Graphene hydrogel/aerogel based nanohybrids for the application in energy storage and catalysis
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Graphene, on behalf of its unique physical properties, has been considered as an ideal material for energy storage applications like supercapacitor or hydrogen generation. However, their intrinsic face-to-face restacking tendency greatly restricts their practical adoptability. In particular, high area and mass specific energy density with high rate performance is very tough to attain in supercapacitors. On the other hand, requirement of high overpotential for anodic oxygen evolution reaction (OER) is the main hurdle for hydrogen generation by catalytic water splitting. The present thesis work addresses these challenges through systematically developing high performing graphene hydrogel based diverse nano-hybrids via scalable synthesis processes at room-temperature. For instance, the coassembly of graphene and polyaniline (PANI) nanowires resulted in a porous and restacking controlled hydrogelhybrid which exhibited a maximum areal capacitance of 2.2 F cm–2. Further, a compressed gel hybrid obtained by controlling the hydration level of the hybrid hydrogel resulted in an excellent volumetric capacitance of 560 F cm–3, while retaining high rate performances (81.3% at 20 mA cm–2). Importantly, by down-sizing PANI nanostructure (<50 nm) via bio-mimicking “graphene hydrogel-organic”-interfacial surface polymerization process, high specific capacitance (503 F g–1) and excellent rate performance (88.6% at 30 A g–1) could be obtained even at commercial level of mass loading. The issue of low energy density were further addressed by developing a graphene-MXene hydrogel-hybrid. An asymmetric supercapacitor consisting of graphene-MXene-hydrogel as cathode and a graphene- PANI-hydrogel as anode resulted in a large cell-voltage of 1.4 V and an ultra-high energy density of 30.3 Wh kg–1. The excellent performance of all these hydrogel hybrids can be associated with the uniform hybridization and the presence of porous conducting graphene framework. Furthermore, the low OER activity of the electrocatalysts was addressed by developing size and shape tuned versatile MOF-graphene eterostructures by adopting “graphene hydrogel-organic”-interfacial reaction. As-developed rod-like nickel-cobalt-iron tri-metallic MOF-graphene hybrid exhibited a remarkably low overpotential (at 10 mA cm–2) of 255 mV and a Tafel slope of 44.3 mV dec–1 surpassing the performance of other MOF based OER catalysts. The excellent OER activity of the MOF-graphene hybrid was attributed to the presence of conducting graphene backbone and the high surface area with abundant exposed active sites due the morphology tuning of the MOF nanostructure. We believe, the present thesis work will provide a guideline to develop versatile graphene based functional nanohybrids via large scale facile processing, and will find widespread applications not only in energy storage but in other fields namely oxygen reduction reaction, gas storage, oil adsorption, or adsorption of contaminants from water.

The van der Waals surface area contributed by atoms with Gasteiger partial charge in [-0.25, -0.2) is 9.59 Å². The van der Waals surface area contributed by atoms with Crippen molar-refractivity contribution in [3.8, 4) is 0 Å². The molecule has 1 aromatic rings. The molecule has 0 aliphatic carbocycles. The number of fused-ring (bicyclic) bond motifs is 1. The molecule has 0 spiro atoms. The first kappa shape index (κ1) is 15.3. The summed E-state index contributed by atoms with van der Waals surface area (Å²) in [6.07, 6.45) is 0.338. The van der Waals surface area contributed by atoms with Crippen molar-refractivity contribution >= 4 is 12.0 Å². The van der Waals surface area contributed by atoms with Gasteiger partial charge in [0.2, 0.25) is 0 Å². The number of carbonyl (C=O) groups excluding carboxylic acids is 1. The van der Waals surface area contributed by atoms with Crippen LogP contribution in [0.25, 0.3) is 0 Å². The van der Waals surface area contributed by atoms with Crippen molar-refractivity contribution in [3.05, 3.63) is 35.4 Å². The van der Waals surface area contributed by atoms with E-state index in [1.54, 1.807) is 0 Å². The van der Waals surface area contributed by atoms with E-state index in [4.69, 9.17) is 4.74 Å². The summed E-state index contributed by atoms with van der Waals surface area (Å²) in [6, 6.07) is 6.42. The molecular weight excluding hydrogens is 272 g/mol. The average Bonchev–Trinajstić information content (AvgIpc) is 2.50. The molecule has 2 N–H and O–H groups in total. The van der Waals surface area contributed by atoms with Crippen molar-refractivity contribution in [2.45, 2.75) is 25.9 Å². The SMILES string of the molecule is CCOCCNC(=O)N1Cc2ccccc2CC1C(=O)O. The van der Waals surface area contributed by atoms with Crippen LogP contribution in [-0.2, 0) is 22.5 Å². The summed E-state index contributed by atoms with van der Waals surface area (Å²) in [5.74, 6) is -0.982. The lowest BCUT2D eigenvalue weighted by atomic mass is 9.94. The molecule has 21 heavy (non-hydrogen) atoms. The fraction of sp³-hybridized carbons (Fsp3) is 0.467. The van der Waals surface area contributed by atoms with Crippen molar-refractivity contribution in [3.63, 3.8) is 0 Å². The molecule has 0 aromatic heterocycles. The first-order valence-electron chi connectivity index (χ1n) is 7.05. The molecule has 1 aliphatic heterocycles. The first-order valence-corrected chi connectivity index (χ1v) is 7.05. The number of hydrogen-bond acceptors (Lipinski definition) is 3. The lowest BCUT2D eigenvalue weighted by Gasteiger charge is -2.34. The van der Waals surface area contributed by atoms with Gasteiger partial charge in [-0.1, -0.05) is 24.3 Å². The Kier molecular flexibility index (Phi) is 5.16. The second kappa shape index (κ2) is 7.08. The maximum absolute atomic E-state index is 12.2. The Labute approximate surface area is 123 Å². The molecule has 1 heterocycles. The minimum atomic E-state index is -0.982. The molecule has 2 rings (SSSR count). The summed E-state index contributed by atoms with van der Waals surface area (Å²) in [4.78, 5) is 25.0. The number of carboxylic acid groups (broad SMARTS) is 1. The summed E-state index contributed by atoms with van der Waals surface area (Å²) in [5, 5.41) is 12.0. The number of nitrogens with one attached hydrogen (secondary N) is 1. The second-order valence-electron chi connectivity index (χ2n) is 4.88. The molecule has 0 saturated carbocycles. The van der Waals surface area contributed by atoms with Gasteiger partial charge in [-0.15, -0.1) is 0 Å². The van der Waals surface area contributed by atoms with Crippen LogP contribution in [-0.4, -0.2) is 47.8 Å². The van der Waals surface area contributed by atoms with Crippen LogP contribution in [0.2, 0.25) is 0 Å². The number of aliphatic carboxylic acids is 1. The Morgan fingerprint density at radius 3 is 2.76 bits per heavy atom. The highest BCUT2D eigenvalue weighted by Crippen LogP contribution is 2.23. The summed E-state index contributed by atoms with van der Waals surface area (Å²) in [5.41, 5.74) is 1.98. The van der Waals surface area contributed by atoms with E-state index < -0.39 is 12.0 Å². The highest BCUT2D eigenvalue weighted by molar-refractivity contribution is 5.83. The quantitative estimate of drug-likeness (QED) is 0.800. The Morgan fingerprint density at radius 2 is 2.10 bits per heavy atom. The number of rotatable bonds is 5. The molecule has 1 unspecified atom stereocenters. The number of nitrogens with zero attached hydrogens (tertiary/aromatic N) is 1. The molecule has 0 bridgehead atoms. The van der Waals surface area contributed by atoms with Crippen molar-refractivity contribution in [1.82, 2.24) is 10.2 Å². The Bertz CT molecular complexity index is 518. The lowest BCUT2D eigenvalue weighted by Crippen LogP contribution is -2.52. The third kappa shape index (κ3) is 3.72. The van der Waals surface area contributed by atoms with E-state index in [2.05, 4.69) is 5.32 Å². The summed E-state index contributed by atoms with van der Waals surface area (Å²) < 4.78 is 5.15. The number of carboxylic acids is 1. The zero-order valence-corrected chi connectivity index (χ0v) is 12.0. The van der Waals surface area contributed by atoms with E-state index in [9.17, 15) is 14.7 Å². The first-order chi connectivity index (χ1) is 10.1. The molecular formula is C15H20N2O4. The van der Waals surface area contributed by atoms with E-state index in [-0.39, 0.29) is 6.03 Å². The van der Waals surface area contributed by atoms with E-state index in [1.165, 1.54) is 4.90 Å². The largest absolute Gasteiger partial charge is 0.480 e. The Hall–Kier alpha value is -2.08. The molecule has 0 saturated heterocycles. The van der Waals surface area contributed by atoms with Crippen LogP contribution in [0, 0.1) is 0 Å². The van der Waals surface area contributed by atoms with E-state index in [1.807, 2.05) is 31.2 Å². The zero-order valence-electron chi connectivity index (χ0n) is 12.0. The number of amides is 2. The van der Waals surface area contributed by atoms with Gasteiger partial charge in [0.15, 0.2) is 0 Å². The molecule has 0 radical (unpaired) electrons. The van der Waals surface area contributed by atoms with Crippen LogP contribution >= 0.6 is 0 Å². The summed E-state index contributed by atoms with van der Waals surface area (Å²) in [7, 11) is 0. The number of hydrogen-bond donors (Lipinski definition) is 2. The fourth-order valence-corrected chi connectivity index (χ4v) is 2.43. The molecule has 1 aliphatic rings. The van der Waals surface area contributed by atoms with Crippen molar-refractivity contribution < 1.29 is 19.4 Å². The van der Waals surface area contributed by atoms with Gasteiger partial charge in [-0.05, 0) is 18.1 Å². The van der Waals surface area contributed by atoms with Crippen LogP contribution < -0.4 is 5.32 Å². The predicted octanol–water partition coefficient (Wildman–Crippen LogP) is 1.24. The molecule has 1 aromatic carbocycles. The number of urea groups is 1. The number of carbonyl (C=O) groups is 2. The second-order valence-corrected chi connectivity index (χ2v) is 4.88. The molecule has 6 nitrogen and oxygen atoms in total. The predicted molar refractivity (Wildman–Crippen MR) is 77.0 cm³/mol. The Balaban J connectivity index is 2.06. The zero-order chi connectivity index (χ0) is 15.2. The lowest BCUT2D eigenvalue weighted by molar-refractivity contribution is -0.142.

Supervisor: Uday Narayan Maiti